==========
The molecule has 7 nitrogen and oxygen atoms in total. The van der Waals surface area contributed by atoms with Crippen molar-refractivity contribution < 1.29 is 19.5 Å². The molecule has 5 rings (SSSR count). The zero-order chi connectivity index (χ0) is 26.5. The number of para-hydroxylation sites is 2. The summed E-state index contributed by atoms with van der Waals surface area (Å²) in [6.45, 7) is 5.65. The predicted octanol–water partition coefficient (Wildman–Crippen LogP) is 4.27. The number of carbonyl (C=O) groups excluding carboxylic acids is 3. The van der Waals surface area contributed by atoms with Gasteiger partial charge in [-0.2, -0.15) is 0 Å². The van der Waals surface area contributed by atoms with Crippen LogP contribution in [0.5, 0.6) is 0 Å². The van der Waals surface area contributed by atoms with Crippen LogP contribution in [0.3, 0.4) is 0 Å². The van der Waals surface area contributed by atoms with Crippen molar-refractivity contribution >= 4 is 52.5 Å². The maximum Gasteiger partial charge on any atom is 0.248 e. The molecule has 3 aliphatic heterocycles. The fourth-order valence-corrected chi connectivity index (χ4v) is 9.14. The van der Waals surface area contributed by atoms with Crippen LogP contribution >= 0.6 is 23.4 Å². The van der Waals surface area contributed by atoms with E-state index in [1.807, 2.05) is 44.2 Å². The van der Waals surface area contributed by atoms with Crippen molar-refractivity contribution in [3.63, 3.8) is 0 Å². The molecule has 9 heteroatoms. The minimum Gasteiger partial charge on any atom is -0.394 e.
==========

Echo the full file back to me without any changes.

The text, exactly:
The molecule has 7 nitrogen and oxygen atoms in total. The van der Waals surface area contributed by atoms with Crippen molar-refractivity contribution < 1.29 is 19.5 Å². The molecule has 5 rings (SSSR count). The zero-order chi connectivity index (χ0) is 26.5. The number of para-hydroxylation sites is 2. The summed E-state index contributed by atoms with van der Waals surface area (Å²) in [6.45, 7) is 5.65. The predicted octanol–water partition coefficient (Wildman–Crippen LogP) is 4.27. The number of carbonyl (C=O) groups excluding carboxylic acids is 3. The van der Waals surface area contributed by atoms with Gasteiger partial charge in [-0.2, -0.15) is 0 Å². The van der Waals surface area contributed by atoms with Crippen LogP contribution in [0.5, 0.6) is 0 Å². The van der Waals surface area contributed by atoms with Crippen LogP contribution in [0.3, 0.4) is 0 Å². The van der Waals surface area contributed by atoms with Crippen molar-refractivity contribution >= 4 is 52.5 Å². The maximum Gasteiger partial charge on any atom is 0.248 e. The molecule has 3 aliphatic heterocycles. The fourth-order valence-corrected chi connectivity index (χ4v) is 9.14. The van der Waals surface area contributed by atoms with Crippen LogP contribution >= 0.6 is 23.4 Å². The van der Waals surface area contributed by atoms with E-state index in [1.807, 2.05) is 44.2 Å². The van der Waals surface area contributed by atoms with Crippen molar-refractivity contribution in [3.63, 3.8) is 0 Å². The molecule has 9 heteroatoms. The minimum Gasteiger partial charge on any atom is -0.394 e.